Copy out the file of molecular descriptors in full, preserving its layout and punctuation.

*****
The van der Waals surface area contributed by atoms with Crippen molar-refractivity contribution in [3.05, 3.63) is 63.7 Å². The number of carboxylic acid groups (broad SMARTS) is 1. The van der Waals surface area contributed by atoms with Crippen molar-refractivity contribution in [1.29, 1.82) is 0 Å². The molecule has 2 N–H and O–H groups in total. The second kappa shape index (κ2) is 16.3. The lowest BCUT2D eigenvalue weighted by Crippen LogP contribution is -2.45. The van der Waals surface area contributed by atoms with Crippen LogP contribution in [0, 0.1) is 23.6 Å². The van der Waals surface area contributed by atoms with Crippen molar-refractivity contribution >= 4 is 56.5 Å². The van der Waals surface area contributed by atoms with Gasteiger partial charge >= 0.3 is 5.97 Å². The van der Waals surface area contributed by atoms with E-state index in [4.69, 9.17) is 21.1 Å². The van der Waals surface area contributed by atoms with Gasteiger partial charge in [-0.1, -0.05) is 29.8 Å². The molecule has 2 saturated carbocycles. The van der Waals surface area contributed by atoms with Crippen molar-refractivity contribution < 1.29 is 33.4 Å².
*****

The van der Waals surface area contributed by atoms with Crippen molar-refractivity contribution in [3.05, 3.63) is 63.7 Å². The number of carboxylic acid groups (broad SMARTS) is 1. The van der Waals surface area contributed by atoms with Crippen molar-refractivity contribution in [1.29, 1.82) is 0 Å². The molecule has 2 N–H and O–H groups in total. The second kappa shape index (κ2) is 16.3. The lowest BCUT2D eigenvalue weighted by Crippen LogP contribution is -2.45. The van der Waals surface area contributed by atoms with Crippen LogP contribution in [0, 0.1) is 23.6 Å². The van der Waals surface area contributed by atoms with Crippen molar-refractivity contribution >= 4 is 56.5 Å². The van der Waals surface area contributed by atoms with Gasteiger partial charge >= 0.3 is 5.97 Å². The van der Waals surface area contributed by atoms with E-state index in [4.69, 9.17) is 21.1 Å². The van der Waals surface area contributed by atoms with Gasteiger partial charge in [-0.1, -0.05) is 29.8 Å². The molecule has 2 saturated carbocycles. The van der Waals surface area contributed by atoms with Crippen molar-refractivity contribution < 1.29 is 33.4 Å².